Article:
Geology has also played a less direct role in Portland’s revitalization. The development of most American cities has followed a pattern urban planners call the “favored corridor,” with new office parks, housing tracts, and malls leapfrogging one another farther and farther from downtown. In Portland, homes on the ridges have always been prized for the spectacular views they offer. Consequently, their owners haven’t fled to the suburbs, and a strong population of upper- and middle-class families lives just a few minutes’ drive from downtown, attending city schools and shopping in local stores.
A cool way to see all of Portland quickly is to take the Gray Line buses that tour downtown and run up into the hills and out to the city’s lush parks. But another option, unique to any Western American city, is to step off an airplane and onto Air MAX, the newest light-rail spur. Leaving Portland International Airport every 15 minutes, the train quickly intersects with Eastside MAX, which was built in the 1980s, when state and city officials persuaded the federal Department of Transportation to transfer money intended for a freeway.
Half an hour later Air MAX arrives at the Oregon Convention Center and the Rose Garden Arena, the city’s top concert venue and home to the Portland Trailblazers. In 2004 a new light-rail leg will head north from the Rose Garden all the way to the Columbia River, where the city hopes a line from Vancouver, Washington, will eventually meet it halfway across.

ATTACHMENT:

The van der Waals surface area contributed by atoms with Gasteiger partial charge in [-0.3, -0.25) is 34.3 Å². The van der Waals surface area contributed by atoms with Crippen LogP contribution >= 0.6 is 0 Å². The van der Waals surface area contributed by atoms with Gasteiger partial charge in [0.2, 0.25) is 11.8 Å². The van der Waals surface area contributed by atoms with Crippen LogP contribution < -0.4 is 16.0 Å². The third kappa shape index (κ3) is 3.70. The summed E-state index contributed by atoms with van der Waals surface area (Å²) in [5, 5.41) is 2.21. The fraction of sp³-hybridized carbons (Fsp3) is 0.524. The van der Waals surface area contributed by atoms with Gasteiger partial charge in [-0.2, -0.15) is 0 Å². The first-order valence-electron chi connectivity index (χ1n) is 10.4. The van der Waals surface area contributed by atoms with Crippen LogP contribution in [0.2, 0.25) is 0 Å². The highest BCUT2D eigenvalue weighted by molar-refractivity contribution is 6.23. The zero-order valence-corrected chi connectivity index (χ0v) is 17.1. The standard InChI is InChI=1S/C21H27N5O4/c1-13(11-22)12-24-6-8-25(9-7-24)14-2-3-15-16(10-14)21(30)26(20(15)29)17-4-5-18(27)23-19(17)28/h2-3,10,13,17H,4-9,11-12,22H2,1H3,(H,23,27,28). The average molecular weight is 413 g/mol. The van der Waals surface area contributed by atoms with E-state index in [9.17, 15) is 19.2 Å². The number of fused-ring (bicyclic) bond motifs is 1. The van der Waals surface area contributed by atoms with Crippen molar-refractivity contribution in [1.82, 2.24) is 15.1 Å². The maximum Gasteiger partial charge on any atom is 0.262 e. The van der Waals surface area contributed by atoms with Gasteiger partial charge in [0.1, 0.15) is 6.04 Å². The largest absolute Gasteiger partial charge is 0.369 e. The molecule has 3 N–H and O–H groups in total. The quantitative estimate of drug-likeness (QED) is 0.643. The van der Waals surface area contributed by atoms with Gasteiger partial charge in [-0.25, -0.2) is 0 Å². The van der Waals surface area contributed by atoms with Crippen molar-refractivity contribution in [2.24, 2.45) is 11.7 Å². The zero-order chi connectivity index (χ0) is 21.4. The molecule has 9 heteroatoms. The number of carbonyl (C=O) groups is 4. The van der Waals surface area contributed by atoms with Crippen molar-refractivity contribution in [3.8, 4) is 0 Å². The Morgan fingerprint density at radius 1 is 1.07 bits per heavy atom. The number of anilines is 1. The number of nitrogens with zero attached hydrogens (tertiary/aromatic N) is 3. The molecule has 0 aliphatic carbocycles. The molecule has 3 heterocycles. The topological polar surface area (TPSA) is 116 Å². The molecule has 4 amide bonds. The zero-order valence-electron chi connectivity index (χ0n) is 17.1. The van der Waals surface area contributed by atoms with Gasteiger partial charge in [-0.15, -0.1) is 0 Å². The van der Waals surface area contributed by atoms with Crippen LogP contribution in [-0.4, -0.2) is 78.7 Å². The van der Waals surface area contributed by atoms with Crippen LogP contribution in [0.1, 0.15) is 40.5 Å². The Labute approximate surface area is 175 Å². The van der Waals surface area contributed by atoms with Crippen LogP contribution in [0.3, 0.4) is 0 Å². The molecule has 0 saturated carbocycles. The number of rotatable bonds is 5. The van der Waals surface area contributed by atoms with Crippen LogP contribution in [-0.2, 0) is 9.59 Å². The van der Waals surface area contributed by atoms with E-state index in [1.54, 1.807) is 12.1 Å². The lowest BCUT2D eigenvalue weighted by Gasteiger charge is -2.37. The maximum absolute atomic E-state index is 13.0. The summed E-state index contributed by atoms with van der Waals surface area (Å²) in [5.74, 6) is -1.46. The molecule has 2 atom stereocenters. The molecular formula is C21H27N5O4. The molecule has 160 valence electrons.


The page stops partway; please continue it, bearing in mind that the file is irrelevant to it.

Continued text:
From the convention center, the train begins what is in effect a tour of the measures outlined in the city’s 1972 Downtown Plan. The Steel Bridge offers a first glimpse of Tom McCall Waterfront Park, named for the governor who audaciously jackhammered away the unsightly riverside freeway. The first downtown stops are in Old Town and the Yamhill Historic District, which between them have America’s largest collection of cast-iron buildings outside Manhattan’s SoHo. A couple of stops later is Pioneer Place, one of the first of the downtown festival marketplaces that have enhanced so many cities since. Next stop is Pioneer Courthouse Square, which, complete with its speaker’s podium, has become the Hyde Park of Portland.